Procurement currently stands at the intersection of a shifting landscape marked by unprecedented challenges and abundant opportunities. In order to capitalise on these opportunities, teams must evolve. They must embrace agility as a means to respond swiftly to market fluctuations and unforeseen disruptions, effectively navigate the complexities of global supply chains, and proactively address the growing emphasis on sustainability goals. This dynamic environment demands a procurement approach that is not only adaptive but also forward-thinking, enabling organisations to remain competitive and resilient in the face of change.
Gareth Paul, a Director in BIE’s Value Chain & Procurement Leadership Practice, spoke to Mark Smith, Procurement Vice President, Digital & Talent Supply at bp, Barbara Buttinger, Senior Vice President of Procurement at Siemens Energy, David Wylie, Commercial and Procurement Director at Thames Water and Rachael Legg, Group Chief Procurement Officer at Lightsource bp, to explore current priorities, and the opportunities they present, for the CPO to play a key strategic role in the organisation.
The acceleration of digital transformation is reshaping the very core of business operations, and the integration of cutting-edge technologies is reshaping the very essence of how procurement processes are deployed. In a recent survey, Deloitte suggested that 72% of CPOs have identified digital transformation as a key imperative. Which is no surprise - the trajectory of digital transformation in procurement is unprecedented.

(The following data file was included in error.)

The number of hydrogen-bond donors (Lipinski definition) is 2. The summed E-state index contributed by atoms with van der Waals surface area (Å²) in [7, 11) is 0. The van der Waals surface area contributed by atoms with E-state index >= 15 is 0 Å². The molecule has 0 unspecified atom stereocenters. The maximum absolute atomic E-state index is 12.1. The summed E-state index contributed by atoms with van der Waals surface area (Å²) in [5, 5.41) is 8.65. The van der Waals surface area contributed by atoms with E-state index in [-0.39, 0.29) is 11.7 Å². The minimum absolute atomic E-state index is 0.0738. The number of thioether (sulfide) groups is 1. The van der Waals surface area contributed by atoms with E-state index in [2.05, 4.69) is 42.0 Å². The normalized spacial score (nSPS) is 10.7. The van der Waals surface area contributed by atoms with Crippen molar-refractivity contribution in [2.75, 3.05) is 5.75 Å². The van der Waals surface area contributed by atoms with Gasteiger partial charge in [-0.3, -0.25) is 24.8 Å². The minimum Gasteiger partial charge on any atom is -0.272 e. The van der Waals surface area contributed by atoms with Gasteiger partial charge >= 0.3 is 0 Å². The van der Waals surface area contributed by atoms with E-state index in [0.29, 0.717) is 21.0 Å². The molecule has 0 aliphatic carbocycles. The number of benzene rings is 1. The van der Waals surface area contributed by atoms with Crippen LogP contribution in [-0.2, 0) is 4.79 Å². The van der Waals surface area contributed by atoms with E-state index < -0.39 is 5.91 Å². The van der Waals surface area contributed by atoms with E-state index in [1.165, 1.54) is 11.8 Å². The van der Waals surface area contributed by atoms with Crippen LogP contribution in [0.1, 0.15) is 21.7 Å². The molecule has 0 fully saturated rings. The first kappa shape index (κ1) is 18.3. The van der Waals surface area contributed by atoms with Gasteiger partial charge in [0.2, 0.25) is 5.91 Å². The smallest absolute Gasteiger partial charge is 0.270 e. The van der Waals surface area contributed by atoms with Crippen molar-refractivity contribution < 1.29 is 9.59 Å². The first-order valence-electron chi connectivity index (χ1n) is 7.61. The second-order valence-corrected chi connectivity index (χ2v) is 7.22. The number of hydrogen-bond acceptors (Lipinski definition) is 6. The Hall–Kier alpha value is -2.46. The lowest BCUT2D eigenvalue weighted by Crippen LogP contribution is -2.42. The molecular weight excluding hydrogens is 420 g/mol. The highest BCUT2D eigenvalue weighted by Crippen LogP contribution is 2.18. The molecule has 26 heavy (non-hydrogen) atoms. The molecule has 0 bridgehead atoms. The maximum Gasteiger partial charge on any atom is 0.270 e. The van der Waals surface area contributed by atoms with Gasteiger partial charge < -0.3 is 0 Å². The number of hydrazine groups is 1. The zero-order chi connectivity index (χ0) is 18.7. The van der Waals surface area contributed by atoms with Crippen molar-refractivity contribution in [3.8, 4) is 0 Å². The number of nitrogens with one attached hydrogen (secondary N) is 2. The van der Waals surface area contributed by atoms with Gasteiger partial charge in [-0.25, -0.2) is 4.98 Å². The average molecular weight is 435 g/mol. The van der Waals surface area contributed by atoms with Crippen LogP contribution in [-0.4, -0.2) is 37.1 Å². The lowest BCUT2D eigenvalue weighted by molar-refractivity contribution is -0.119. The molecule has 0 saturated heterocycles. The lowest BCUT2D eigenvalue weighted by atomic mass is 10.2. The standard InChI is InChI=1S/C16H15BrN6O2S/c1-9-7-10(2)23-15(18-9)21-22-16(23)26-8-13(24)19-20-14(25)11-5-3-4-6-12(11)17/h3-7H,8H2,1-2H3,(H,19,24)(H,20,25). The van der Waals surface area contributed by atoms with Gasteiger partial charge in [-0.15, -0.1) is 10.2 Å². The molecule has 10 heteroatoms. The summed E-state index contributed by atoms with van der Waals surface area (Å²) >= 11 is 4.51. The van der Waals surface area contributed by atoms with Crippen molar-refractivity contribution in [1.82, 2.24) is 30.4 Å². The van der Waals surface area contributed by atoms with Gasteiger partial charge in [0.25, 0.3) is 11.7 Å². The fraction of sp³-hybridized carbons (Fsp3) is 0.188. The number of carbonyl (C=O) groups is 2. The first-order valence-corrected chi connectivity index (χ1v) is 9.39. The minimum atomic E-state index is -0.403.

Mark Smith is hugely passionate about the role of digital in the transformation of procurement. "With the role of procurement having never been so broad - covering cost, risk, sustainability, and growth - it is essential that we use the rapidly growing array of digital procurement solutions to do more with less. Capital is flowing to procurement technology start ups like never before, and with the ability of AI to really unlock the value of procurement data, now is a really exciting time for CPOs to be relooking at all of their core activities through a fundamentally transformational lens," he explains.
CPOs are facing a unique set of challenges as they navigate this changing landscape, with organisations having to uncover enhanced value from existing resources while operating tighter budgets. This change in dynamic has seen a sharp increase in organsiations shifting focus towards prioritising operational efficiency. This in turn has led to organsiations having to delicately streamline operations by fostering innovative technology and automation solutions to drive more effective business partnerships and margin improvement.
Mark Smith mentions that “Organsiations are currently facing the challenge of redefining their business models whilst expanding into new products, services, and locations, all while undergoing a transformation of their existing legacy operations to enhance organisational efficiencies”.
This is particularly prevalent across the private equity market where numerous firms are reassessing portfolios and resetting value creation plans. This has resulted in the demand for a number of senior appointments to drive strategic focus on cost containment and operational efficiency, providing a more robust foundation for future expansion. However as Barbara Buttinger points out: “This drive is causing conflict between cost containment and resilience as customers remain very cost conscious and markets very competitive.”